Skin Salve share study by National Institute for Health research on eczema and moisturisers

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NIHR Signal Moisturisers improve eczema symptoms and lessen the need for corticosteroids

Published on 27 June 2017

Moisturisers help reduce eczema symptoms compared to no treatment, but to a minor extent. They do lengthen the time between each flare, and reduce the number of flares. Importantly they reduce the amount of corticosteroid creams required. Moisturisers seem well tolerated, though there is little data on patient satisfaction.

This Cochrane review of 77 trials does not provide information on which moisturiser might be preferred for different parts of the body or different disease severity. Nevertheless, since moisturisers reduce flares and form part of combined treatment with other active treatments, it makes sense to encourage their continued use.

Given the lack of a one size fits all approach, people should have the opportunity to choose between different moisturisers and use the ones that suit them best. Some may prefer using less oily creams during the day and thicker ointments at night.

 

    Why was this study needed?

    Eczema is a chronic skin disorder characterised by itchy dry skin. Scratching and cracking lead to further damage with redness, crusts, and oozing, and the itching can result in sleep deprivation and have a considerable impact on quality of life. Eczema often develops during the first year of life, although it may first appear in adults. People with eczema usually have periods when symptoms are less noticeable, as well as periods when symptoms become more severe (flares).

    Eczema is a common condition. In the UK, 15 to 20% of school-aged children and 2 to 10% of adults will be affected by the condition at some stage. Moisturisers are a cornerstone of treatment, but there is uncertainty about how helpful they are and whether one moisturiser is preferable to another. The aim of this Cochrane review was to assess the effectiveness of moisturisers for eczema.

    What did this study do?

    This was a placebo or no treatment. Participants had mild to moderate eczema and were aged from between four months to 84 years (mean age was 18.6 years).

    Most studies lasted between two to six weeks, with a few lasting six months. Forty-two studies were conducted in Europe, 20 in the USA or Canada, and the rest in Asia or Africa. Forty-six were funded by pharmaceutical companies.

    Most studies were assessed as being at high or unclear risk of confidence interval [CI] -4.55 to -0.28; three studies, 276 participants). However, the change was not considered clinically significant.

    Fewer people using moisturisers had flares, 27% compared to 67% not using moisturisers over six month follow up (risk ratio [RR] 0.40, 95% CI 0.23 to 0.70; two studies, 87 participants). Time between flares was prolonged with moisturisers (median of 180 versus 30 days)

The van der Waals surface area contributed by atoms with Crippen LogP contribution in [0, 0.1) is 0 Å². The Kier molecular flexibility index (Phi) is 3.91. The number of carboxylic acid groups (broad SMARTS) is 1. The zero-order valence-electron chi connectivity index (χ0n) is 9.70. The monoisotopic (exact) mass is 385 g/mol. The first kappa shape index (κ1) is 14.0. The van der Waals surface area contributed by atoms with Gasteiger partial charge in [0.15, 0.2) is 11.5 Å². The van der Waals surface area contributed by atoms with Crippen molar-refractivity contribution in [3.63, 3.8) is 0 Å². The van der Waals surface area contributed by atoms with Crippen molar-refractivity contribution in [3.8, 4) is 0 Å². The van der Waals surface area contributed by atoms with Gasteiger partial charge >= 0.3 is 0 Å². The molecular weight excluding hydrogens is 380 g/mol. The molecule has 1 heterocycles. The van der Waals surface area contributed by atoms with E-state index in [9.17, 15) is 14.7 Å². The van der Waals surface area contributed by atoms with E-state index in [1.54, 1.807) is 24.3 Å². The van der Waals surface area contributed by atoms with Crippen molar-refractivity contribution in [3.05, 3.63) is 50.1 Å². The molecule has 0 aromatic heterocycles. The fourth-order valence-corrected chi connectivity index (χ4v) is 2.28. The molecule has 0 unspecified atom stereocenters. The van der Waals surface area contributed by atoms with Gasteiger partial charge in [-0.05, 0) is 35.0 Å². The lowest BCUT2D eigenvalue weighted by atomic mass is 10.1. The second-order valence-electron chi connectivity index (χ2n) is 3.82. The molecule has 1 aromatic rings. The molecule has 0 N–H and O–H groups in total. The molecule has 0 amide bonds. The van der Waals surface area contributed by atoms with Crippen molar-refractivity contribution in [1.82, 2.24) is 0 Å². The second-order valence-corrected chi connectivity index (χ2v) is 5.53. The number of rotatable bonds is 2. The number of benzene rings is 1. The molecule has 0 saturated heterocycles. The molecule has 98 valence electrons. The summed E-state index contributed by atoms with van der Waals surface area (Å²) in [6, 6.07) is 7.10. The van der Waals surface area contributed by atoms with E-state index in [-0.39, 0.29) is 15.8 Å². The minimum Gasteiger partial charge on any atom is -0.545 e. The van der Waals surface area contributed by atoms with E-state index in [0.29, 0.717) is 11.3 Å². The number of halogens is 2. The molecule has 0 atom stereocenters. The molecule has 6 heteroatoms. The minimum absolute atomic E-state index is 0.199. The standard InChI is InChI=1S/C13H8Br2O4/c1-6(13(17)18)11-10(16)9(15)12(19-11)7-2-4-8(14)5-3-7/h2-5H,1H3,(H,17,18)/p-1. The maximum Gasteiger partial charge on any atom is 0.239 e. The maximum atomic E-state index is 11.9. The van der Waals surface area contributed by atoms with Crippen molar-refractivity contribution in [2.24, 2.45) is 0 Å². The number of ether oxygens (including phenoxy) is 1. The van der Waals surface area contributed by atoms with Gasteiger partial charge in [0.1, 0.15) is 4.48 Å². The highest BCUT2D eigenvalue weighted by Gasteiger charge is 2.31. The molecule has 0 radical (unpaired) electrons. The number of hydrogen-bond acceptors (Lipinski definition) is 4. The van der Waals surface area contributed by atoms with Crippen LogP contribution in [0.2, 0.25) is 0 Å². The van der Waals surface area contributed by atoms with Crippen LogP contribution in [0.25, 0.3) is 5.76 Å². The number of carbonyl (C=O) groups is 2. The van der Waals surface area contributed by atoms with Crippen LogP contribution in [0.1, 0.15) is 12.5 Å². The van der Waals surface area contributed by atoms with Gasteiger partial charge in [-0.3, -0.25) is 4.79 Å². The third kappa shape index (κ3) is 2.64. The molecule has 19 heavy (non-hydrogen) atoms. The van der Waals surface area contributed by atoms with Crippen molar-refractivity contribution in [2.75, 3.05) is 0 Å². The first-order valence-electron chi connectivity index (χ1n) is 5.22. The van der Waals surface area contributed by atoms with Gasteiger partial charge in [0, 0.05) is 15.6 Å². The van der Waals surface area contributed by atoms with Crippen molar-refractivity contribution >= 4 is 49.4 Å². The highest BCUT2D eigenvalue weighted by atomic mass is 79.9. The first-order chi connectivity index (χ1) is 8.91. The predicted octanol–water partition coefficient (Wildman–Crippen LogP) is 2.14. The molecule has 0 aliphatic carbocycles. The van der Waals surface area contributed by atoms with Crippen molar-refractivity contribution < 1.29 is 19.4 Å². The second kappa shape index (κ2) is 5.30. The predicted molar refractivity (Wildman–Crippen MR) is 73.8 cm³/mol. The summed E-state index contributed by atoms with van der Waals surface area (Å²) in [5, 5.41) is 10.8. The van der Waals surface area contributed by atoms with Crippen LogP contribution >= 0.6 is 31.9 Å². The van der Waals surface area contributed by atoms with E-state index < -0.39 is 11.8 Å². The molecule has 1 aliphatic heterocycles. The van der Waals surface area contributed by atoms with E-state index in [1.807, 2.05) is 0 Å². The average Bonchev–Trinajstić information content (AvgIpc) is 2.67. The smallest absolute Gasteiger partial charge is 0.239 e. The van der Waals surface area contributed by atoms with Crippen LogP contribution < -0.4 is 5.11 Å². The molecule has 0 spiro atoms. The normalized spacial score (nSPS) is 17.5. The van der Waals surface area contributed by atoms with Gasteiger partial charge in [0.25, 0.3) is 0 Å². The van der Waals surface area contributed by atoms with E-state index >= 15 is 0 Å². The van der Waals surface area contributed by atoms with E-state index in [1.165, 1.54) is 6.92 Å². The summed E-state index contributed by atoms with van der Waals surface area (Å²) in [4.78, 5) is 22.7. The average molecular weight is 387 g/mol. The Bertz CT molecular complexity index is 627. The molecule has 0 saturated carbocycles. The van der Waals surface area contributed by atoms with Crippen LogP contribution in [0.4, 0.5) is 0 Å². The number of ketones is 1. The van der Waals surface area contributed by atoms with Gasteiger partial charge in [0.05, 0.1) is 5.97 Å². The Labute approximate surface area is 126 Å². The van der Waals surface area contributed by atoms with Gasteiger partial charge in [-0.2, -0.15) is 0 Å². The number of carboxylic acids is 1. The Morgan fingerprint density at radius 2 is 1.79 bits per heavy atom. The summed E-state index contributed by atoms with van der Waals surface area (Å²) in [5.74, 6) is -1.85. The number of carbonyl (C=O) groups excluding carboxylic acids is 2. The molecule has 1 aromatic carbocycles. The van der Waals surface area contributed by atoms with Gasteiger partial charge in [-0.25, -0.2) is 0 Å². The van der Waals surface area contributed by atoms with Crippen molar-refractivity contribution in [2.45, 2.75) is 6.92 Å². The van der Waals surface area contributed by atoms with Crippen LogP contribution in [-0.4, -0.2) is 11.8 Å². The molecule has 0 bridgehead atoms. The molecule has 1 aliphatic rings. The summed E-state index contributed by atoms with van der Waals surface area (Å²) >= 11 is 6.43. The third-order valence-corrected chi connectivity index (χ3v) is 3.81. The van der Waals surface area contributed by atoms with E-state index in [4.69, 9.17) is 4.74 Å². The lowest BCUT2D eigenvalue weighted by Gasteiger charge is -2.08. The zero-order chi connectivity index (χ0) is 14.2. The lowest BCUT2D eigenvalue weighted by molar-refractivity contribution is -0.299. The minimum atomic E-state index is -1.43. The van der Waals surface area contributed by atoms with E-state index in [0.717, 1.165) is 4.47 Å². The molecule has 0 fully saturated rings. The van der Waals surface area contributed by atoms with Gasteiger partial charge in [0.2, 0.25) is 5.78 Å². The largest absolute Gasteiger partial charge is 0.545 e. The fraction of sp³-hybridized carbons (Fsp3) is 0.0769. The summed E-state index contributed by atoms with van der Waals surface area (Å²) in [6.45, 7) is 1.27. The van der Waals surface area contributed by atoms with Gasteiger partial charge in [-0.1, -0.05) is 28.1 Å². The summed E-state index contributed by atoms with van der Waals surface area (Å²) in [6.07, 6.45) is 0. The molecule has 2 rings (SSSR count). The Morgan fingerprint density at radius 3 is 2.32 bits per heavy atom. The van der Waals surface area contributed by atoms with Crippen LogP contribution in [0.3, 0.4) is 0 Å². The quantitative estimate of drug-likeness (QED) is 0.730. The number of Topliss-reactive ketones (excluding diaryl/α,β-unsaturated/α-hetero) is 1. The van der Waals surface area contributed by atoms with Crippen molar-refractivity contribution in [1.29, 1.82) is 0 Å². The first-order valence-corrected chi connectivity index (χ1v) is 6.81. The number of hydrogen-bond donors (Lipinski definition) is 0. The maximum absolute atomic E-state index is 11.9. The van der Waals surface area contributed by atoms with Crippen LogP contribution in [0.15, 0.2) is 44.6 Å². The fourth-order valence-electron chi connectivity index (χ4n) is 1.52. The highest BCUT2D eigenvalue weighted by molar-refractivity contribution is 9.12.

Less topical corticosteroids were needed for people using moisturisers – about a third of a standard tube less over six to eight weeks (MD -9.30grams, 95% CI -15.3 to -3.27; two studies, 222 participants).There were few comparative studies and little difference between moisturisers in terms of effectiveness and adverse events. Moisturisers were generally well tolerated. Adverse effects for the most part consisted of smarting, stinging, itching, redness, rash, and rarely folliculitis – an infection in the hair follicles.

      There was little information on participant satisfaction with treatment.

    What does current guidance say on this issue?

    The NICE Guidance from 2007 on eczema in under-twelve’s recommends a stepped approach for managing the condition. Moisturisers should form the basis of management and should always be used. Management can be stepped up or down, according to the severity of symptoms.

    SIGN guidance from 2012 on the management of eczema in primary care also recommends that people with eczema should have on-going treatment with moisturisers. They should also be advised to continue with moisturisers during any treatment with corticosteroids.

    What are the implications?

    Moisturisers continue to be an integral part of eczema care, but there is not much information to help choose between them. People with eczema should therefore have the opportunity to choose between different moisturisers to identify those that are most suitable for their own skin.

    The review does not report on the need for education in how to apply moisturisers, in particular how often they need to be applied and how much to use. The lack of research on patient satisfaction is disappointing as it could help adherence. This is especially important as moisturiser therapy is time consuming and often required throughout life.

    Citation and Funding

    van Zuuren EJ, Fedorowicz Z, Christensen R,et al. Emollients and moisturisers for eczema. Cochrane Database Syst Rev. 2017;2:CD012119.

    Cochrane UK and the Cochrane Skin Group are supported by NIHR infrastructure funding.

    Bibliography

    Consensus Report of the European Task Force on Atopic Dermatitis. Severity Scoring of Atopic Dermatitis: The SCORAD Index. Dermatology. 1993;186:23-31.

    NICE. Atopic eczema in under 12s: diagnosis and management. CG57. London: National Institute for Health and Clinical Excellence; 2007.

    SIGN. Management of atopic eczema in primary care. A national clinical guideline. Edinburgh: Scottish intercollegiate guidelines network; 2011.

    Why was this study needed?